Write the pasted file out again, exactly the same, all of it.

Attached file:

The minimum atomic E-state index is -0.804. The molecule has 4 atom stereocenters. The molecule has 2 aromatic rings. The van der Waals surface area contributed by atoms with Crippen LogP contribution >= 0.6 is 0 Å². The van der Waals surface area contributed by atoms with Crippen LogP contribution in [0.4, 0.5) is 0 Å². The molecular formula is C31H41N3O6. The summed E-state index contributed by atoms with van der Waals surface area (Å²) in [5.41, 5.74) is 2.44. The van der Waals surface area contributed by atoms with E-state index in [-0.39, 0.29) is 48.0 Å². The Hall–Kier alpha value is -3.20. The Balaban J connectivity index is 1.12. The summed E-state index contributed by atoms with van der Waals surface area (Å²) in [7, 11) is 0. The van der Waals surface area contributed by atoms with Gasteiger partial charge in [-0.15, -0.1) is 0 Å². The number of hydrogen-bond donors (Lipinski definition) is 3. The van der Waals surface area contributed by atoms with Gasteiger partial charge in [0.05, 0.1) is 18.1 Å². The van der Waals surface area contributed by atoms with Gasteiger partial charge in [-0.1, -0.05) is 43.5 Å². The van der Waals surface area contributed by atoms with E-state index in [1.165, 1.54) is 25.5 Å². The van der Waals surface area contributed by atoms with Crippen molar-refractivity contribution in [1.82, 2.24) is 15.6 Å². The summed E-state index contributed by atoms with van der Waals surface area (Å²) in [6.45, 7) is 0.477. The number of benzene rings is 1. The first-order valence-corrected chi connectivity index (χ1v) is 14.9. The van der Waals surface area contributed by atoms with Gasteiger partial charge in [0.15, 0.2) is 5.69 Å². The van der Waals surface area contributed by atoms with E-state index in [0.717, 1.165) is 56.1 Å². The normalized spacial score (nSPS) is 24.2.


The minimum atomic E-state index is -0.804. The molecule has 4 atom stereocenters. The molecule has 2 aromatic rings. The van der Waals surface area contributed by atoms with Crippen LogP contribution >= 0.6 is 0 Å². The van der Waals surface area contributed by atoms with Crippen LogP contribution in [0.4, 0.5) is 0 Å². The molecular formula is C31H41N3O6. The summed E-state index contributed by atoms with van der Waals surface area (Å²) in [5.41, 5.74) is 2.44. The van der Waals surface area contributed by atoms with E-state index in [-0.39, 0.29) is 48.0 Å². The Hall–Kier alpha value is -3.20. The Balaban J connectivity index is 1.12. The summed E-state index contributed by atoms with van der Waals surface area (Å²) in [7, 11) is 0. The van der Waals surface area contributed by atoms with Gasteiger partial charge in [-0.15, -0.1) is 0 Å². The number of hydrogen-bond donors (Lipinski definition) is 3. The van der Waals surface area contributed by atoms with Gasteiger partial charge in [0.05, 0.1) is 18.1 Å². The van der Waals surface area contributed by atoms with Gasteiger partial charge in [-0.1, -0.05) is 43.5 Å². The van der Waals surface area contributed by atoms with E-state index in [1.165, 1.54) is 25.5 Å². The van der Waals surface area contributed by atoms with Crippen molar-refractivity contribution in [1.82, 2.24) is 15.6 Å². The summed E-state index contributed by atoms with van der Waals surface area (Å²) in [6.45, 7) is 0.477. The number of benzene rings is 1. The first-order valence-corrected chi connectivity index (χ1v) is 14.9. The van der Waals surface area contributed by atoms with Gasteiger partial charge in [0.15, 0.2) is 5.69 Å². The van der Waals surface area contributed by atoms with E-state index in [0.717, 1.165) is 56.1 Å². The normalized spacial score (nSPS) is 24.2.